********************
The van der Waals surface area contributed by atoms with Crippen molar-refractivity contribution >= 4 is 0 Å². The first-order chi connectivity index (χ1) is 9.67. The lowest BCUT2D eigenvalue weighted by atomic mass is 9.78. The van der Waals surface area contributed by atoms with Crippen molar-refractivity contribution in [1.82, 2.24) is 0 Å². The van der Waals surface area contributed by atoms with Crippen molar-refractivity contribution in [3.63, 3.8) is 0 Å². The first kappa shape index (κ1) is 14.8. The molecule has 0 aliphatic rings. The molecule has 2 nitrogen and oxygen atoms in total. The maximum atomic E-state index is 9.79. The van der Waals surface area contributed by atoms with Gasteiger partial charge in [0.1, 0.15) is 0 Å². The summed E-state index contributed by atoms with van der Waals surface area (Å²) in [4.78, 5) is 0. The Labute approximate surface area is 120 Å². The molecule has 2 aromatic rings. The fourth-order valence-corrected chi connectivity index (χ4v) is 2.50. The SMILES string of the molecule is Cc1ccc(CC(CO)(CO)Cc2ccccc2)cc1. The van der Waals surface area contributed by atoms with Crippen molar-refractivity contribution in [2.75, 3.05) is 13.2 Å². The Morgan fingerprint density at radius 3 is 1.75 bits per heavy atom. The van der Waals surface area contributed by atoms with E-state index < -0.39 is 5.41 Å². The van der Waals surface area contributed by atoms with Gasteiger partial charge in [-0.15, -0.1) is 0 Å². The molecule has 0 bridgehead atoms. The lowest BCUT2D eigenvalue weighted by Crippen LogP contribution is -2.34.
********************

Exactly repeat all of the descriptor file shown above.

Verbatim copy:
The van der Waals surface area contributed by atoms with Crippen molar-refractivity contribution >= 4 is 0 Å². The first-order chi connectivity index (χ1) is 9.67. The lowest BCUT2D eigenvalue weighted by atomic mass is 9.78. The van der Waals surface area contributed by atoms with Crippen molar-refractivity contribution in [1.82, 2.24) is 0 Å². The van der Waals surface area contributed by atoms with Crippen molar-refractivity contribution in [3.63, 3.8) is 0 Å². The first kappa shape index (κ1) is 14.8. The molecule has 0 aliphatic rings. The molecule has 2 nitrogen and oxygen atoms in total. The maximum atomic E-state index is 9.79. The van der Waals surface area contributed by atoms with Gasteiger partial charge in [0.1, 0.15) is 0 Å². The summed E-state index contributed by atoms with van der Waals surface area (Å²) in [4.78, 5) is 0. The Labute approximate surface area is 120 Å². The molecule has 2 aromatic rings. The fourth-order valence-corrected chi connectivity index (χ4v) is 2.50. The SMILES string of the molecule is Cc1ccc(CC(CO)(CO)Cc2ccccc2)cc1. The van der Waals surface area contributed by atoms with Crippen molar-refractivity contribution in [2.75, 3.05) is 13.2 Å². The Morgan fingerprint density at radius 3 is 1.75 bits per heavy atom. The van der Waals surface area contributed by atoms with E-state index < -0.39 is 5.41 Å². The van der Waals surface area contributed by atoms with Gasteiger partial charge in [-0.15, -0.1) is 0 Å². The molecule has 0 bridgehead atoms. The lowest BCUT2D eigenvalue weighted by Crippen LogP contribution is -2.34.